The stars of “Saving Private Ryan” have declined to support legislation that parallels their hit film, according to The Hill, a daily newspaper that reports on Congress.

Hollywood’s top GIs have spurned an effort by Rep. Devin Nunes, R-Calif., to help real soldiers who have lost family members in Iraq and Afghanistan, the paper noted. These soldiers returned home under the “sole survivor” policy, which was a storyline in the 1998 Oscar-winning film.

In the movie, a troop of soldiers led by Tom Hanks’ character risks their lives to save Private Ryan (Matt Damon), whose three brothers have all been killed in World War II.

Nunes had a similar situation in his district. According to the report, after former Army Spc. Jason Hubbard lost his two brothers in Iraq, the military:

would not provide the customary support for a veteran transitioning to civilian life;denied him GI bill benefits;refused to provide transitional health care;and ordered him to repay a portion of his enlistment bonus.So far, however, Hanks, Damon, director Steven Spielberg and writer Robert Rodat have brushed aside attempts to enlist their support, The Hill reported.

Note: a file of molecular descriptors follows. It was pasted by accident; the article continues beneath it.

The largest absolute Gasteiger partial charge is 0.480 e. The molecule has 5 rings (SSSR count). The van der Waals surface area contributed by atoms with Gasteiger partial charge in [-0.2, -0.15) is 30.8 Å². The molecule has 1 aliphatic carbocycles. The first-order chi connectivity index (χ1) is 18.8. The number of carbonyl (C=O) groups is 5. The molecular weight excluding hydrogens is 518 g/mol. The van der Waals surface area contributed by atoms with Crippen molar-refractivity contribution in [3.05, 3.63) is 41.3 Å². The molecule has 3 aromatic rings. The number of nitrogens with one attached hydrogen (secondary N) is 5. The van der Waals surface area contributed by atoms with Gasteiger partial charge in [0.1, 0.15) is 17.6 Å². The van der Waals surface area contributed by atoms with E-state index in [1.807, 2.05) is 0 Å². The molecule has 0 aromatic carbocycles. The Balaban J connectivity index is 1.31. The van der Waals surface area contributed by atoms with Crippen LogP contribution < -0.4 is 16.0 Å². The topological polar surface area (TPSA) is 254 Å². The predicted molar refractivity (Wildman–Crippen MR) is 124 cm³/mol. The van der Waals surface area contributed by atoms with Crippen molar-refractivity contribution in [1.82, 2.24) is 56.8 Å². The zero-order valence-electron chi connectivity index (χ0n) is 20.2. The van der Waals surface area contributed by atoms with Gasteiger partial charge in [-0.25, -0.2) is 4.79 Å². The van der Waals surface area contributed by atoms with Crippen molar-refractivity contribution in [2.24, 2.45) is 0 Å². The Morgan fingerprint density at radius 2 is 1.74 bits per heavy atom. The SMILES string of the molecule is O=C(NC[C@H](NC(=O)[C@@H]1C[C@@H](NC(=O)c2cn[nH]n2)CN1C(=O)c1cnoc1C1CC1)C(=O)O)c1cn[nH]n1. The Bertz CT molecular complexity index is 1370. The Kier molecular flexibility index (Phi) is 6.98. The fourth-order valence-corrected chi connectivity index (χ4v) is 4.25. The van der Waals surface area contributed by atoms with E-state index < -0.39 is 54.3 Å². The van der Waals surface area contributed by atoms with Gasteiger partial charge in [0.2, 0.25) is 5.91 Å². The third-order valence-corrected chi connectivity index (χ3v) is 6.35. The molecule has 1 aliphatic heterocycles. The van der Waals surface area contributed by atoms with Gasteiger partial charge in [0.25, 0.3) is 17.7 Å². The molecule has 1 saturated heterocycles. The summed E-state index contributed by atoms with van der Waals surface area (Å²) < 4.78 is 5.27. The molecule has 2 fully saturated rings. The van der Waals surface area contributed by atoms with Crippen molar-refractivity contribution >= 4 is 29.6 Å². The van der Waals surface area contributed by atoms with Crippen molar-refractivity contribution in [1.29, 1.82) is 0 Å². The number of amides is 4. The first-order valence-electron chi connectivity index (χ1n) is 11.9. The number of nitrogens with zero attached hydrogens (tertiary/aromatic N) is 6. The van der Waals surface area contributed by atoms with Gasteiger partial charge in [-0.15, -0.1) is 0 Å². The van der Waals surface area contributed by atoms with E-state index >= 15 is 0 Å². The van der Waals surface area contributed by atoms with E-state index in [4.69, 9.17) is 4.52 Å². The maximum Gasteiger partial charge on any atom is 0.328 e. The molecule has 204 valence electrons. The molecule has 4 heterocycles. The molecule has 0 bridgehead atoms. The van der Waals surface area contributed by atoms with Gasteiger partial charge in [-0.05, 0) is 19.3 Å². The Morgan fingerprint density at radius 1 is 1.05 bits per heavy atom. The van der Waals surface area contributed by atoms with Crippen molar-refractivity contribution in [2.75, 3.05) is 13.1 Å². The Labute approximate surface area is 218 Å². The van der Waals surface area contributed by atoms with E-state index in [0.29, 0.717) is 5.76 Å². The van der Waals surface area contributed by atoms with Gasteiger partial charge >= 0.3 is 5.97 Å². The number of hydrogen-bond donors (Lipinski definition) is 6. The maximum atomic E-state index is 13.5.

An e-mail reply from Hanks’s agent, Meghan Hurlbut, to a Nunes staffer said the star had “politely declined” the request for a signature on a letter of support, it said.

Spielberg had a similar response.

Damon’s agent, Jennifer Allen, said Damon was in Europe shooting a movie but would get back to Nunes’s aides. So far, he has not, the Hill reported.

Nunes is disappointed that the celebrities who made the film and benefited from it financially are too busy to sign a letter to help real-world soldiers.

“Hollywood made millions on this film, and we thought they’d want to give back,” Nunes told the paper. “We have a real-life Private Ryan who could use their help … it has been rather frustrating on our end that they’re not interested.”

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